plum frangipane tartlets

Back in good ole' Jersey, there is a magical highway called Route 17. Do you need to get your oil changed, re-carpet your living room, and buy a puppy in one afternoon? Go to Route 17 - it's got everything you could ever possibly need in life in one, very unsightly, highly congested road.

Besides for the puppy store, my favorite place to frequent on 17 is an overwhelmingly large kitchen store called Chef Central. Sure, it's excessive and overpriced, and at any given time, there's always a clueless suburban housewife buying a $20 bamboo skimmer she could have bought at a Chinese market for $3. But it's also endlessly entertaining to skim the aisles and marvel at those unnecessarily specialized products, like a hard-boiled egg slicer. Back where I come from, they call those knives. 

I was lucky enough to receive a Chef Central gift card a while ago, and spent the better part of a year thinking about perfecting my list of how I was going to spend it (I'm really weird about lists. I blame GoogleDocs). When it was time to put it into action, I was really good and stuck to the plan of buying practical things that I really needed: a pastry scraper, some cheesecloth, a new meat thermometer. But then, I got to the register and the impossible happened - I was under the gift card amount by $4. Unable to live with such a reality, I ran to the aisle of pretty things I had avoided, and grabbed two shiny tartlet molds with removable bottoms that made me swoon. (And yes, they cost more than $4. Paying out of your pocket is better than leaving a minuscule amount on a gift card, am I right?) Since then, I've obviously used these more than anything else I got that day. These plum frangipane tartlets were my first attempt, and I have to say - I did really good, guys. Top-accomplishments-of-2011-good.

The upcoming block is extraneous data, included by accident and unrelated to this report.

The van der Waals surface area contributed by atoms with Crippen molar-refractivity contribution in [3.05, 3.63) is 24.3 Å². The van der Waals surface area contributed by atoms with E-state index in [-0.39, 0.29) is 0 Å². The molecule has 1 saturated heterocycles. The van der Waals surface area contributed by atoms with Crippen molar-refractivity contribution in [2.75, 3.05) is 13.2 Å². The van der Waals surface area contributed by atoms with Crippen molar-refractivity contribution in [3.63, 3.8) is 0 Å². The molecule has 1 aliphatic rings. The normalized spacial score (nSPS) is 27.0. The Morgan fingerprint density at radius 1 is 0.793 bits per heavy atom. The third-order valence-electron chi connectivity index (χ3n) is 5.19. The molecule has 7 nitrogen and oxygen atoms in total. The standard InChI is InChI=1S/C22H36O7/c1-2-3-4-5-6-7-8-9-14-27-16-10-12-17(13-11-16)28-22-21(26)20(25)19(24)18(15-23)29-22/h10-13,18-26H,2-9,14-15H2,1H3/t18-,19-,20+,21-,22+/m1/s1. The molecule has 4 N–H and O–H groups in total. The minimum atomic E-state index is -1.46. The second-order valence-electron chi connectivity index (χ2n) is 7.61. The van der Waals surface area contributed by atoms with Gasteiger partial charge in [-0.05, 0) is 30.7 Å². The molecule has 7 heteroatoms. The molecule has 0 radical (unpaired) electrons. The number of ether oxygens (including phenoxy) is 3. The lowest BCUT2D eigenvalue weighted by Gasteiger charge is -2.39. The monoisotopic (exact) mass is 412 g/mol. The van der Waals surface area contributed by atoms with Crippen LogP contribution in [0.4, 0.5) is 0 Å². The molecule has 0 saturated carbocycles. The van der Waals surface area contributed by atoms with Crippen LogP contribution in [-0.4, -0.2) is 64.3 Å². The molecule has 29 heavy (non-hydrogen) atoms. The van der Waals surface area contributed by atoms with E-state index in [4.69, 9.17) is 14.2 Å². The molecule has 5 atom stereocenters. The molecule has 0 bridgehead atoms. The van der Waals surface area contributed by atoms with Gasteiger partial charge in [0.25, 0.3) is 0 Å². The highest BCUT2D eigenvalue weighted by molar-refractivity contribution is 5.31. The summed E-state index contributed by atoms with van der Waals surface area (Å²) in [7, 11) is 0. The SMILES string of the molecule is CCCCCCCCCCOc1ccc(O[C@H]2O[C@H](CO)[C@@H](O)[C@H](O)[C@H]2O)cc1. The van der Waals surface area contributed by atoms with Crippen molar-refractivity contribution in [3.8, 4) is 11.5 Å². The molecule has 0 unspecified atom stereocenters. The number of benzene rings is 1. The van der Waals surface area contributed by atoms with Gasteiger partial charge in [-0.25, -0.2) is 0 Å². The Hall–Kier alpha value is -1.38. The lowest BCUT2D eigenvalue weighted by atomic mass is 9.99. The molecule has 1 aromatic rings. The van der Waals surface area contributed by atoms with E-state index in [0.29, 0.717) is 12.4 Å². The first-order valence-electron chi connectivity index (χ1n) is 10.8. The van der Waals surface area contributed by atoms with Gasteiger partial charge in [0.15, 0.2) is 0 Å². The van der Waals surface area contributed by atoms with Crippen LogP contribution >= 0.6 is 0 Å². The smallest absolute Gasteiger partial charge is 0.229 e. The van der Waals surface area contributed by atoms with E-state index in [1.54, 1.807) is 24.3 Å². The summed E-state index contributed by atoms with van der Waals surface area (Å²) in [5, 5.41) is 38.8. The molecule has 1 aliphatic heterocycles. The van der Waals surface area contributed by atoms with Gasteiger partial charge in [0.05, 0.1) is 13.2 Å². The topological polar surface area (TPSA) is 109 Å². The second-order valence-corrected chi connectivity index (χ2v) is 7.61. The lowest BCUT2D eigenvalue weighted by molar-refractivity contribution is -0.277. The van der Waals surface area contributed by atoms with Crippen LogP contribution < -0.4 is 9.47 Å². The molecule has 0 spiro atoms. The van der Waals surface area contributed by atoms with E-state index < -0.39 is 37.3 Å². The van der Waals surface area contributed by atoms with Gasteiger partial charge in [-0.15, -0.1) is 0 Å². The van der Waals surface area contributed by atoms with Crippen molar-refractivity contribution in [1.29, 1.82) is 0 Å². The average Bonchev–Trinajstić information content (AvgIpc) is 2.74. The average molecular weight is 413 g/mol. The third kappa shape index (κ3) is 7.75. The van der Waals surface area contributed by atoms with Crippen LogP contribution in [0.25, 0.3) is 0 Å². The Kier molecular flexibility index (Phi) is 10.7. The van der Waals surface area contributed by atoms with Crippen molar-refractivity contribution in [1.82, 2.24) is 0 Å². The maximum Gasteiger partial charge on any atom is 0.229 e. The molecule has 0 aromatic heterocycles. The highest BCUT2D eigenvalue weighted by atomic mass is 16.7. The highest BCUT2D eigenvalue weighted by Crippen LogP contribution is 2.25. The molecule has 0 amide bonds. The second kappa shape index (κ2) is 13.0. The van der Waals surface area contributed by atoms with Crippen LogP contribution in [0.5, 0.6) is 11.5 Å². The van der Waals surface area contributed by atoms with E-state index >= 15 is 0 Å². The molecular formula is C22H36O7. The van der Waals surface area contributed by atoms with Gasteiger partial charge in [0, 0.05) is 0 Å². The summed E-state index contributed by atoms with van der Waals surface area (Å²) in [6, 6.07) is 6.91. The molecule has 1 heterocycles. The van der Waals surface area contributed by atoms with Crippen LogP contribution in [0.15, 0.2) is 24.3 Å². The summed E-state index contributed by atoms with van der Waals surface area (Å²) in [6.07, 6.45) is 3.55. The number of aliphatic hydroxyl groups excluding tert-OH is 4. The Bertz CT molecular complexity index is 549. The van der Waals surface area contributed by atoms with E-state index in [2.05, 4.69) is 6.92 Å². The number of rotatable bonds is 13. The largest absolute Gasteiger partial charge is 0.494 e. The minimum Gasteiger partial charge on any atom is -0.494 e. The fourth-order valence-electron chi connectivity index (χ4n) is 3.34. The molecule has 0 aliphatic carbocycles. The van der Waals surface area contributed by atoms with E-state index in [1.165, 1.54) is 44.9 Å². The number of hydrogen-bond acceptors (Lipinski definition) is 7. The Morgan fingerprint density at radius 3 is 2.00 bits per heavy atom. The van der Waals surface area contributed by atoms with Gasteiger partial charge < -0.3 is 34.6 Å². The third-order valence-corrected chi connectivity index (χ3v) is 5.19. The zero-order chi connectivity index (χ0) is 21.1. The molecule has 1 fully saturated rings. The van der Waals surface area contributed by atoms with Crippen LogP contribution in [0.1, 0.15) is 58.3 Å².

First step - the pastry crust, or if you want to sound extra fancy, the pâte brisée. I've made crust a couple of times, but generally I avoid making it for a really silly reason: I just hate seeing in person all the butter that goes in there. Like, this much butter...